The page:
Judicial Review of Questions of Law: A Comparative Perspective
Susan Rose Ackerman and Peter Lindseth (eds) Comparative Administrative Law (Edward Elgar, 2nd edition) Forthcoming
30 Pages Posted: 4 Oct 2016
Date Written: September 28, 2016
All systems of administrative law resolve similar issues. They elaborate tests for review of law, fact and discretion. Comparative law enables us to analyze diverse approaches to the same issue, while being mindful of legal/cultural reasons for those differences. Comparative discourse facilitates consideration of whether doctrinal variations across legal systems are relatively minor, so that the regimes do the same thing in slightly different ways, or whether doctrinal variants reflect deeper normative divergence.
With that question in mind, this chapter focuses on judicial review of questions of law in the UK, USA, Canada and the EU. The topic is important and is fertile for comparative analysis. The analysis reveals the divergences between the legal systems, and sets out the four principal judicial strategies used. They are judicial substitution of judgment over jurisdictional legal issues; substitution of judgment by the reviewing court on all issues of law; substitution of judgment on certain legal issues and rationality review on others, where the distinguishing criterion is legislative clarity in defining the disputed term; and, finally, substitution of judgment and rationality review where the criterion for the divide is a broader range of functional considerations.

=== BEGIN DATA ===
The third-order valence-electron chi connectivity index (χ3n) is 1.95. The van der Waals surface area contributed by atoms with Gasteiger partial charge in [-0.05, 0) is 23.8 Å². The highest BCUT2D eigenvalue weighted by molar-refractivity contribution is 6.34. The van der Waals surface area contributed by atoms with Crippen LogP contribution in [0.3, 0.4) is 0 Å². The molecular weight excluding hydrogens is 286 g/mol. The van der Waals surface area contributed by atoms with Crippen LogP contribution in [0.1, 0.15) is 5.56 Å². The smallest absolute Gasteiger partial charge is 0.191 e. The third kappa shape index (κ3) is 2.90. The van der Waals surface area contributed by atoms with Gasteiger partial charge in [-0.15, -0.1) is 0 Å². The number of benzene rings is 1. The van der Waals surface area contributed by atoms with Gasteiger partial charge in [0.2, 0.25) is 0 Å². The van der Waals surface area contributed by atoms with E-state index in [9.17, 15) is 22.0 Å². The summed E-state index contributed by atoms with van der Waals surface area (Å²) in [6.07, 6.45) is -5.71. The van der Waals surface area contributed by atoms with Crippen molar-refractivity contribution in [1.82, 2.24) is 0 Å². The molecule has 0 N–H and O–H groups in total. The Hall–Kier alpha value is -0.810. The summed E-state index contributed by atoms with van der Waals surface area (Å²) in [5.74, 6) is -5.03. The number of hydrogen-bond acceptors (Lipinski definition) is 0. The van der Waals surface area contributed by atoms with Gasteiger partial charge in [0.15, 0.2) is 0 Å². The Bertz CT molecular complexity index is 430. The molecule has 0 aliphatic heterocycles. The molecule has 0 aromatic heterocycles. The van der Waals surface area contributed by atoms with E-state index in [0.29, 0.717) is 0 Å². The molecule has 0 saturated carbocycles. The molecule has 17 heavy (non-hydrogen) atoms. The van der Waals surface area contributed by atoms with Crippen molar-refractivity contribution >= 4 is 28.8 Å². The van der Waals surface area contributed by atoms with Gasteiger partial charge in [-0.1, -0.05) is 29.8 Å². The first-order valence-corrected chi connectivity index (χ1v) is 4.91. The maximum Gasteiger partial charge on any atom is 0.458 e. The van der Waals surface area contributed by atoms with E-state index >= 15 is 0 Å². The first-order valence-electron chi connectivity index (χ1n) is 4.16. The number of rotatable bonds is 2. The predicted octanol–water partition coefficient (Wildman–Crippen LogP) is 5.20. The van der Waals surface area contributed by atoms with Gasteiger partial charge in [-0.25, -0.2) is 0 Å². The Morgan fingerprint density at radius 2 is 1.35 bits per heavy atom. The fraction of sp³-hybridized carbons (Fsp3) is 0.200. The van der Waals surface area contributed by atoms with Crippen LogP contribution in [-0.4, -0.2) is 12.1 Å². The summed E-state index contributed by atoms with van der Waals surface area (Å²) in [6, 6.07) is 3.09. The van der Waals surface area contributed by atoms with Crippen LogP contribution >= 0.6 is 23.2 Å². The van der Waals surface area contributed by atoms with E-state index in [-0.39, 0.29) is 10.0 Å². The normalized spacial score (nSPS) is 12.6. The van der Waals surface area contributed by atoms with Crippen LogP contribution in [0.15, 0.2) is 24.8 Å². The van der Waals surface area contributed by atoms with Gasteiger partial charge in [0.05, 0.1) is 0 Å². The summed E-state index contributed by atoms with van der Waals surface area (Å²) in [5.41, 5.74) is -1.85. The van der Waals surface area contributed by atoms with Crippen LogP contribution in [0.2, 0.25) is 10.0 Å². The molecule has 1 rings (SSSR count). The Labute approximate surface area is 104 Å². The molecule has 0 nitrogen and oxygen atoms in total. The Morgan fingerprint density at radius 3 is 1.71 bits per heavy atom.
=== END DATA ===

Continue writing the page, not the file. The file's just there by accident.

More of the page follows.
Exigencies of space preclude detailed treatment of the kind found in domestic literature. However, the comparative analysis, drawing on this literature can inform debate over judicial review of law and shed light on the normative differences between the systems, as well as the efficacy of the test for review in each regime.
Keywords: judicial review, questions of law, substitution of judgment, rationality review, functional considerations
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